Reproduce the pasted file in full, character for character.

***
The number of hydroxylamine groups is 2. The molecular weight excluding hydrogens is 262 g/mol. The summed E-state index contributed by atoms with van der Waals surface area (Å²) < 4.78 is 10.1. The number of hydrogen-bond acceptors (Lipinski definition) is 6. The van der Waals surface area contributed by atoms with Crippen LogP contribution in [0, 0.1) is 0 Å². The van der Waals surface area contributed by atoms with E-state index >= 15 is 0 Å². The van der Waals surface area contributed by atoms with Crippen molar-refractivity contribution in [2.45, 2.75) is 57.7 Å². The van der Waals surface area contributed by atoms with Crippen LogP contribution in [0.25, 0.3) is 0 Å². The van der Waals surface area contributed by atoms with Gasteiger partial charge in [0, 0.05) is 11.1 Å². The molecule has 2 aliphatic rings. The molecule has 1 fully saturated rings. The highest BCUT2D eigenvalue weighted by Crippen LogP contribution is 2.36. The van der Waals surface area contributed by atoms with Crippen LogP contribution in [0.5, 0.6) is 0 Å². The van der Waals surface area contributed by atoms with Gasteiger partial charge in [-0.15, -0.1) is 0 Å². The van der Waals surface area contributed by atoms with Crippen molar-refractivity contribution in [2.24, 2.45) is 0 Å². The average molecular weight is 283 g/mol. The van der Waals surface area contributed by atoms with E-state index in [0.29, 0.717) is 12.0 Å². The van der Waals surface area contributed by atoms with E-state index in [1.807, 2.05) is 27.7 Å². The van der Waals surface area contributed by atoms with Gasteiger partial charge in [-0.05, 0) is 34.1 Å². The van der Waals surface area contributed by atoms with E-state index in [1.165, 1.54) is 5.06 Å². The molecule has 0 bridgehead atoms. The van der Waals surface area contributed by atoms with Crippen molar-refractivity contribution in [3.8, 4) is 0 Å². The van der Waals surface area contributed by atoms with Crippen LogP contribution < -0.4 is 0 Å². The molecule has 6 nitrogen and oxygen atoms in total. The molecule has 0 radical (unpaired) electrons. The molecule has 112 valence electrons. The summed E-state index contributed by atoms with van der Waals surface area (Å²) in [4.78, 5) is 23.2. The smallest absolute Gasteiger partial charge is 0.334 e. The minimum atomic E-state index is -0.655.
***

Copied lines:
The number of hydroxylamine groups is 2. The molecular weight excluding hydrogens is 262 g/mol. The summed E-state index contributed by atoms with van der Waals surface area (Å²) < 4.78 is 10.1. The number of hydrogen-bond acceptors (Lipinski definition) is 6. The van der Waals surface area contributed by atoms with Crippen LogP contribution in [0, 0.1) is 0 Å². The van der Waals surface area contributed by atoms with E-state index >= 15 is 0 Å². The van der Waals surface area contributed by atoms with Crippen molar-refractivity contribution in [2.45, 2.75) is 57.7 Å². The van der Waals surface area contributed by atoms with Crippen LogP contribution in [0.25, 0.3) is 0 Å². The van der Waals surface area contributed by atoms with Gasteiger partial charge in [0, 0.05) is 11.1 Å². The molecule has 2 aliphatic rings. The molecule has 1 fully saturated rings. The highest BCUT2D eigenvalue weighted by Crippen LogP contribution is 2.36. The van der Waals surface area contributed by atoms with Crippen LogP contribution in [0.5, 0.6) is 0 Å². The van der Waals surface area contributed by atoms with Gasteiger partial charge in [-0.15, -0.1) is 0 Å². The van der Waals surface area contributed by atoms with Crippen molar-refractivity contribution in [2.24, 2.45) is 0 Å². The average molecular weight is 283 g/mol. The van der Waals surface area contributed by atoms with E-state index in [0.29, 0.717) is 12.0 Å². The van der Waals surface area contributed by atoms with E-state index in [1.807, 2.05) is 27.7 Å². The van der Waals surface area contributed by atoms with Gasteiger partial charge in [-0.05, 0) is 34.1 Å². The van der Waals surface area contributed by atoms with E-state index in [1.165, 1.54) is 5.06 Å². The molecule has 0 bridgehead atoms. The van der Waals surface area contributed by atoms with Crippen molar-refractivity contribution in [3.8, 4) is 0 Å². The van der Waals surface area contributed by atoms with Crippen LogP contribution < -0.4 is 0 Å². The molecule has 6 nitrogen and oxygen atoms in total. The molecule has 0 radical (unpaired) electrons. The molecule has 112 valence electrons. The summed E-state index contributed by atoms with van der Waals surface area (Å²) in [4.78, 5) is 23.2. The smallest absolute Gasteiger partial charge is 0.334 e. The minimum atomic E-state index is -0.655.